Liquid–liquid extraction (LLE) consists in transferring one (or more) solute(s) contained in a feed solution to another immiscible liquid (solvent). The solvent that is enriched in solute(s) is called extract. The feed solution that is depleted in solute(s) is called raffinate.

Liquid–liquid extraction also known as solvent extraction and partitioning, is a method to separate compounds based on their relative solubilities in two different immiscible liquids, usually water and an organic solvent. It is an extraction of a substance from one liquid into another liquid phase. Liquid–liquid extraction is a basic technique in chemical laboratories, where it is performed using a variety of apparatus, from separatory funnels to countercurrent distribution equipment. This type of process is commonly performed after a chemical reaction as part of the work-up.

The term partitioning is commonly used to refer to the underlying chemical and physical processes involved in liquid–liquid extraction, but on another reading may be fully synonymous with it. The term solvent extraction can also refer to the separation of a substance from a mixture by preferentially dissolving that substance in a suitable solvent. In that case, a soluble compound is separated from an insoluble compound or a complex matrix.

Solvent extraction is used in nuclear reprocessing, ore processing, the production of fine organic compounds, the processing of perfumes, the production of vegetable oils and biodiesel, and other industries.

Liquid–liquid extraction is possible in non-aqueous systems: In a system consisting of a molten metal in contact with molten salts, metals can be extracted from one phase to the other. This is related to a mercury electrode where a metal can be reduced, the metal will often then dissolve in the mercury to form an amalgam that modifies its electrochemistry greatly. For example, it is possible for sodium cations to be reduced at a mercury cathode to form sodium amalgam, while at an inert electrode (such as platinum) the sodium cations are not reduced. Instead, water is reduced to hydrogen. A detergent or fine solid can be used to stabilize an emulsion, or third phase.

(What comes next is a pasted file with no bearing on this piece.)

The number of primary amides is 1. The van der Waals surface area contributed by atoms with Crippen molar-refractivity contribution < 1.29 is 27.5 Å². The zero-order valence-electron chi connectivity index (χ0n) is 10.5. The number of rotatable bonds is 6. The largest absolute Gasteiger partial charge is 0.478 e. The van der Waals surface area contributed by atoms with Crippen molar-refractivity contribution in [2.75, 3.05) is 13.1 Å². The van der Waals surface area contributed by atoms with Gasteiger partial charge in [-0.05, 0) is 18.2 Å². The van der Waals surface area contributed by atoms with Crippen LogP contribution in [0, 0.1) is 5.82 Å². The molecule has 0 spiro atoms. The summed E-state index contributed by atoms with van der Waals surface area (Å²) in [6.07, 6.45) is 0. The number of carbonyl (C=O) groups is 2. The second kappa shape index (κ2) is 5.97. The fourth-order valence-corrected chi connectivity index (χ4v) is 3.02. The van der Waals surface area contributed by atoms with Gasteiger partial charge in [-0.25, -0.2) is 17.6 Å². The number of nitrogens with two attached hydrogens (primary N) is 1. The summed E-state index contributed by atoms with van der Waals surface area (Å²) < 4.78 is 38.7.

Application in analytical chemistry. Often there are chemical species present or necessary at one stage of sample processing that will interfere with the analysis. For example, some air monitoring is performed by drawing air through a small glass tube filled with sorbent particles that have been coated with a chemical to stabilize or derivatize the analyte of interest. The coating may be of such a concentration or characteristics that it would damage the instrumentation or interfere with the analysis. If the sample can be extracted from the sorbent using a nonpolar solvent (such as toluene or carbon disulfide), and the coating is polar (such as HBr or phosphoric acid) the dissolved coating will partition into the aqueous phase. Clearly the reverse is true as well, using polar extraction solvent and a nonpolar solvent to partition a nonpolar interferent. A small aliquat of the organic phase (or in the latter case, (polar phase) can then be injected into the instrument for analysis.



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